Outing to Glen Esk 8th May 2022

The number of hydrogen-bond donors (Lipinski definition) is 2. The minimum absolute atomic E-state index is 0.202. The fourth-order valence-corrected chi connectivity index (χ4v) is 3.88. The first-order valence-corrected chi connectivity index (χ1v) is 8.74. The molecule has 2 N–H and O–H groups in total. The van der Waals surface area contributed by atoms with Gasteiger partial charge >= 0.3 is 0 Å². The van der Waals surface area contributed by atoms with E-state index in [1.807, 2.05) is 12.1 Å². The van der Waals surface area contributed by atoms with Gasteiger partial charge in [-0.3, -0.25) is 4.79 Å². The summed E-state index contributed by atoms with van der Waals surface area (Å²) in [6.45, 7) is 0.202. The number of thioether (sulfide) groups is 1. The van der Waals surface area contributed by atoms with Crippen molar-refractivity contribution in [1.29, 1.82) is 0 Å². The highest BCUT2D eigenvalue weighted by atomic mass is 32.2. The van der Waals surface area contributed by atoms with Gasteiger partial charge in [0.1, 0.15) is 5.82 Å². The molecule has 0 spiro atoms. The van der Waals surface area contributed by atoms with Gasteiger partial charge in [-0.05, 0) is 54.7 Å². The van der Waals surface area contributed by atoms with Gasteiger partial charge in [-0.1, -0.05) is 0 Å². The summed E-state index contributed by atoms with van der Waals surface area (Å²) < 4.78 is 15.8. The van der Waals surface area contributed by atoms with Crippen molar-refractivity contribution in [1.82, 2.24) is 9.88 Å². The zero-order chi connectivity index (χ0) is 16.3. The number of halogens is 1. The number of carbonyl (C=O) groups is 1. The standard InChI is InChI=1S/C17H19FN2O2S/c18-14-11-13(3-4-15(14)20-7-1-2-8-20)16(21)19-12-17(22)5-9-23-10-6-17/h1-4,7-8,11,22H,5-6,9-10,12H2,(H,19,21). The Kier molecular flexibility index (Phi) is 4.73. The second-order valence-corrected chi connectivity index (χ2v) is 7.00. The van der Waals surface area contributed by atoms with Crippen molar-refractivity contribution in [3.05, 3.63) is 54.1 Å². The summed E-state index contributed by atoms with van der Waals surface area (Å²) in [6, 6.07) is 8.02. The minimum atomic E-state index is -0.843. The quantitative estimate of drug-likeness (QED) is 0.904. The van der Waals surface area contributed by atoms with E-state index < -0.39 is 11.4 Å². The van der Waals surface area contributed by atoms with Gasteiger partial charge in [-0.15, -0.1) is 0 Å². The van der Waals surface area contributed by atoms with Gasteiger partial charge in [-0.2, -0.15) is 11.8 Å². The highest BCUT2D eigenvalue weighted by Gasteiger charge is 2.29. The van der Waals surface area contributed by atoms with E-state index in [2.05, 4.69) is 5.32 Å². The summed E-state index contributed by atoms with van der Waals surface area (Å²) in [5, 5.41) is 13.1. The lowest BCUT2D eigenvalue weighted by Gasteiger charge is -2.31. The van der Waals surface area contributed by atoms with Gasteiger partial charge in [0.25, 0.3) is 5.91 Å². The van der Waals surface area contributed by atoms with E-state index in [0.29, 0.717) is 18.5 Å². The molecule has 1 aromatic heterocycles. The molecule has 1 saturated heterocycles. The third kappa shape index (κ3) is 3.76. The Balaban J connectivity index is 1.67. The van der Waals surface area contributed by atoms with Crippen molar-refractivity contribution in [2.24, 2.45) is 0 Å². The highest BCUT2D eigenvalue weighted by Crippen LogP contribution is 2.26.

Fifteen members gathered at Edzell with two more joining later. The weather started fair but cloudy and not too cold, temperature in the low teens. Five cars made their way to the car park at the top of the glen where we started walking up to Loch Lee. On our journey up the glen those in our car saw song thrush, mistle thrush and blackbird, a few swallows, jackdaw, oystercatcher and plenty of lapwing, which was heartening to see. Two partridge were spotted in a field close to the road, so we stopped to identify them, they were grey partridge, and within a few hundred yards on the other side of the road there were three red legged partridge. Also seen were pied wagtail and curlew. Others on their journey reported seeing herring gull, lesser black-backed as well as shelduck, collard dove and a black grouse. We failed to find either adder or slow worm in the field by the river but a slow worm was seen later by two members. Crossing the river there was a dipper feeding a youngster and also grey wagtail on the river bank. Willow warblers, blue tits and coal tits were merrily singing away. A cuckoo was heard calling some distance away, and we heard them quite a lot during the day but unfortunately never saw one. A redstart was heard singing and, while we were looking for it, a tree pipit was seen and two redpolls flew overhead calling. The redstart was eventually located but good views of it were limited, A treecreeper was also seen at this location as well as a red kite. Walking further along the path, house martin and meadow pipit were seen as well as common sandpiper. By the time we reached the loch we had not seen any wheatears as expected, but soon we were seeing quite a number on the mountainside. We spent some time looking for ring ouzel, one of the target species for the day. One of our group had reported seeing one briefly not long after reaching the loch, but this was not seen by others. After quite some time we eventually heard one calling but despite all of us searching the mountainside we could not locate it. We were about to give up and start our walk back to the carpark for lunch when a ring ouzel was disturbed and flew by, giving us lovely views. While sitting at Tarfside for lunch in the sun a peregrine was spotted some distance away over the hills and a siskin was calling nearby. After lunch we returned about half a mile up the road to try to see moorland birds, we did not see grouse as we had hoped for but saw another red kite, raven, common gull and some adorable lapwing chicks. On our return down the glen we stopped at various places. At the sand martin colony site, we saw a few sand martins flying around. Further on, in a wooded area we were surprised to hear a wood warbler singing as this is not a common bird in Angus. We located it with some difficulty and everyone got stunning views. Also a garden warbler was seen and heard and an osprey flew overhead. One eagle-eyed member spotted a woodcock hunkering down in the grass beside a stone, we were all amazed at how she had managed to spot it. We had seen 57 bird species throughout the day. We also saw, roe deer, red deer, red squirrel, rabbit, hare and rat. Two “peacocks” were seen, peacock butterfly and a peacock, not recorded on our list as not wild in Scotland. It had been a wonderful day birdwatching and a very enjoyable outing to Glen Esk.